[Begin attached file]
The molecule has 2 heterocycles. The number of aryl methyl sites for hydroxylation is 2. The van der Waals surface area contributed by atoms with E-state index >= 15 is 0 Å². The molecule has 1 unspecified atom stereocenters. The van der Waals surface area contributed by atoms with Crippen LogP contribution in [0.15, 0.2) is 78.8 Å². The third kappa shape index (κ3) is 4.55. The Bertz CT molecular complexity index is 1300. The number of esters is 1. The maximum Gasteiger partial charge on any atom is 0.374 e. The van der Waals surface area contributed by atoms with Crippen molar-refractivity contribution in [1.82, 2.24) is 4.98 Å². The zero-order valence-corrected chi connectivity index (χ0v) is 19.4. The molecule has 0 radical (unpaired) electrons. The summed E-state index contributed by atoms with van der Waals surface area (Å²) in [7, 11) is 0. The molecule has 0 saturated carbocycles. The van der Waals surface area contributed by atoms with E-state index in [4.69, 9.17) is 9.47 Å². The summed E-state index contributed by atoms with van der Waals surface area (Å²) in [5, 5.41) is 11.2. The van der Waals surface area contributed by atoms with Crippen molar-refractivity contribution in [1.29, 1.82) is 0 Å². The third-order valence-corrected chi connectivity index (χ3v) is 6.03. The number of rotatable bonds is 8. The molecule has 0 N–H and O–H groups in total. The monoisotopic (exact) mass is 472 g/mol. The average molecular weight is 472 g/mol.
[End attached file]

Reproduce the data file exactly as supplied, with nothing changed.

The molecule has 2 heterocycles. The number of aryl methyl sites for hydroxylation is 2. The van der Waals surface area contributed by atoms with E-state index >= 15 is 0 Å². The molecule has 1 unspecified atom stereocenters. The van der Waals surface area contributed by atoms with Crippen LogP contribution in [0.15, 0.2) is 78.8 Å². The third kappa shape index (κ3) is 4.55. The Bertz CT molecular complexity index is 1300. The number of esters is 1. The maximum Gasteiger partial charge on any atom is 0.374 e. The van der Waals surface area contributed by atoms with Crippen molar-refractivity contribution in [1.82, 2.24) is 4.98 Å². The zero-order valence-corrected chi connectivity index (χ0v) is 19.4. The molecule has 0 radical (unpaired) electrons. The summed E-state index contributed by atoms with van der Waals surface area (Å²) in [7, 11) is 0. The molecule has 0 saturated carbocycles. The van der Waals surface area contributed by atoms with E-state index in [4.69, 9.17) is 9.47 Å². The summed E-state index contributed by atoms with van der Waals surface area (Å²) in [5, 5.41) is 11.2. The van der Waals surface area contributed by atoms with Crippen molar-refractivity contribution in [1.29, 1.82) is 0 Å². The third-order valence-corrected chi connectivity index (χ3v) is 6.03. The number of rotatable bonds is 8. The molecule has 0 N–H and O–H groups in total. The monoisotopic (exact) mass is 472 g/mol. The average molecular weight is 472 g/mol.